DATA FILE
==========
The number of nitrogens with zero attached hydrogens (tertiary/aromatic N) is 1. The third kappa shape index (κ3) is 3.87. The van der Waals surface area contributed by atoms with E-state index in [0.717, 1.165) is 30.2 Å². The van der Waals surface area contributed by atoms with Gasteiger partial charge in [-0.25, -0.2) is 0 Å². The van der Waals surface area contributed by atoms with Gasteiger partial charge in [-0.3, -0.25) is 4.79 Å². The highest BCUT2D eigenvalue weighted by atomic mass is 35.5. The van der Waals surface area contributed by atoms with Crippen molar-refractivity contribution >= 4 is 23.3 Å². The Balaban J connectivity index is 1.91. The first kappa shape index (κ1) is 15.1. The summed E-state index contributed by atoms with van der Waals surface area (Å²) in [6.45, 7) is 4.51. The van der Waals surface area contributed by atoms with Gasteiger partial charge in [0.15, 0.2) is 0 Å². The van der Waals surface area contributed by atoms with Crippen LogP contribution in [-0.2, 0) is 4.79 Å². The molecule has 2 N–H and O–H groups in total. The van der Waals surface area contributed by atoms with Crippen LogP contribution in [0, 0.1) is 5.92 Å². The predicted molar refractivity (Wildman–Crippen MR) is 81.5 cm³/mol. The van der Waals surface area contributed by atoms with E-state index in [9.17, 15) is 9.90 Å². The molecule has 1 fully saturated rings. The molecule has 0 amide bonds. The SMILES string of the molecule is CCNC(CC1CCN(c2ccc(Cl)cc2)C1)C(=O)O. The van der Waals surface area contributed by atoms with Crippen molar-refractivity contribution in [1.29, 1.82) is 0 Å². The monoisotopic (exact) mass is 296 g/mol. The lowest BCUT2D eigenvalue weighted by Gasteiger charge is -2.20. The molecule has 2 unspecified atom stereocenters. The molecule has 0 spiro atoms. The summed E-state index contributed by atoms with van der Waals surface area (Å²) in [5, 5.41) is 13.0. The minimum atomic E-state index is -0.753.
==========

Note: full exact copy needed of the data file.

The number of nitrogens with zero attached hydrogens (tertiary/aromatic N) is 1. The third kappa shape index (κ3) is 3.87. The van der Waals surface area contributed by atoms with E-state index in [0.717, 1.165) is 30.2 Å². The van der Waals surface area contributed by atoms with Gasteiger partial charge in [-0.25, -0.2) is 0 Å². The van der Waals surface area contributed by atoms with Gasteiger partial charge in [-0.3, -0.25) is 4.79 Å². The highest BCUT2D eigenvalue weighted by atomic mass is 35.5. The van der Waals surface area contributed by atoms with Crippen molar-refractivity contribution >= 4 is 23.3 Å². The Balaban J connectivity index is 1.91. The first kappa shape index (κ1) is 15.1. The summed E-state index contributed by atoms with van der Waals surface area (Å²) in [6.45, 7) is 4.51. The van der Waals surface area contributed by atoms with Gasteiger partial charge in [0.15, 0.2) is 0 Å². The van der Waals surface area contributed by atoms with Crippen LogP contribution in [-0.2, 0) is 4.79 Å². The molecule has 2 N–H and O–H groups in total. The van der Waals surface area contributed by atoms with Crippen LogP contribution in [0, 0.1) is 5.92 Å². The predicted molar refractivity (Wildman–Crippen MR) is 81.5 cm³/mol. The van der Waals surface area contributed by atoms with E-state index in [9.17, 15) is 9.90 Å². The molecule has 1 fully saturated rings. The molecule has 0 amide bonds. The SMILES string of the molecule is CCNC(CC1CCN(c2ccc(Cl)cc2)C1)C(=O)O. The van der Waals surface area contributed by atoms with Crippen molar-refractivity contribution in [1.29, 1.82) is 0 Å². The monoisotopic (exact) mass is 296 g/mol. The lowest BCUT2D eigenvalue weighted by Gasteiger charge is -2.20. The molecule has 2 unspecified atom stereocenters. The molecule has 0 spiro atoms. The summed E-state index contributed by atoms with van der Waals surface area (Å²) in [5, 5.41) is 13.0. The minimum atomic E-state index is -0.753.